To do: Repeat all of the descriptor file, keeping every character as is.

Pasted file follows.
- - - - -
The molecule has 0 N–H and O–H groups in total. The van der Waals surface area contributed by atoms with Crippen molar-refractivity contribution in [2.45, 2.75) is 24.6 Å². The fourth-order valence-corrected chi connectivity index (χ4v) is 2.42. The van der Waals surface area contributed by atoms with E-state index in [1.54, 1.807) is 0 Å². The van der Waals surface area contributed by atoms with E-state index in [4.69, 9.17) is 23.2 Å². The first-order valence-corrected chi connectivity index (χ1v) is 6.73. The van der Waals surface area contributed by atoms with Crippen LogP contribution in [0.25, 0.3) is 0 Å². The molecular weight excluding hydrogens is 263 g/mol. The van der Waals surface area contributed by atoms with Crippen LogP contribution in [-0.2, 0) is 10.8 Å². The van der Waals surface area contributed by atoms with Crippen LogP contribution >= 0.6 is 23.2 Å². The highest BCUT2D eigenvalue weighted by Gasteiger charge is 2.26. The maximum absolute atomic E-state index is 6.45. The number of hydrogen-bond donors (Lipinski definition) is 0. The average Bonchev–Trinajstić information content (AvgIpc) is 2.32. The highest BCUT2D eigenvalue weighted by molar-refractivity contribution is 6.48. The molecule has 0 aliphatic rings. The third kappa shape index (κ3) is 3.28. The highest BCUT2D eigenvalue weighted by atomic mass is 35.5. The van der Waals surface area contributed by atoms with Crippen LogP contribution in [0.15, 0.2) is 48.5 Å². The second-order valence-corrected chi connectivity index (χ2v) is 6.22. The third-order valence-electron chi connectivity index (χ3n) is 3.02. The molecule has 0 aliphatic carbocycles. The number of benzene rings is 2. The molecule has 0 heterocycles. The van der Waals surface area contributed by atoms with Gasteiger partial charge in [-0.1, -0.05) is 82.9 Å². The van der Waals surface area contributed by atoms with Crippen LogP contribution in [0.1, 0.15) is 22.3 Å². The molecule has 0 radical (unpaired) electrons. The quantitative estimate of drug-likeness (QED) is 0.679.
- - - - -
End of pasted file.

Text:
The molecule has 0 N–H and O–H groups in total. The van der Waals surface area contributed by atoms with Crippen molar-refractivity contribution in [2.45, 2.75) is 24.6 Å². The fourth-order valence-corrected chi connectivity index (χ4v) is 2.42. The van der Waals surface area contributed by atoms with E-state index in [1.54, 1.807) is 0 Å². The van der Waals surface area contributed by atoms with E-state index in [4.69, 9.17) is 23.2 Å². The first-order valence-corrected chi connectivity index (χ1v) is 6.73. The van der Waals surface area contributed by atoms with Crippen LogP contribution in [0.25, 0.3) is 0 Å². The molecular weight excluding hydrogens is 263 g/mol. The van der Waals surface area contributed by atoms with Crippen LogP contribution in [-0.2, 0) is 10.8 Å². The van der Waals surface area contributed by atoms with Crippen LogP contribution >= 0.6 is 23.2 Å². The highest BCUT2D eigenvalue weighted by Gasteiger charge is 2.26. The maximum absolute atomic E-state index is 6.45. The number of hydrogen-bond donors (Lipinski definition) is 0. The average Bonchev–Trinajstić information content (AvgIpc) is 2.32. The highest BCUT2D eigenvalue weighted by molar-refractivity contribution is 6.48. The molecule has 0 aliphatic rings. The third kappa shape index (κ3) is 3.28. The highest BCUT2D eigenvalue weighted by atomic mass is 35.5. The van der Waals surface area contributed by atoms with Crippen LogP contribution in [0.15, 0.2) is 48.5 Å². The second-order valence-corrected chi connectivity index (χ2v) is 6.22. The third-order valence-electron chi connectivity index (χ3n) is 3.02. The molecule has 0 aliphatic carbocycles. The number of benzene rings is 2. The molecule has 0 heterocycles. The van der Waals surface area contributed by atoms with Gasteiger partial charge in [-0.1, -0.05) is 82.9 Å². The van der Waals surface area contributed by atoms with Crippen LogP contribution in [0.1, 0.15) is 22.3 Å². The molecule has 0 radical (unpaired) electrons. The quantitative estimate of drug-likeness (QED) is 0.679.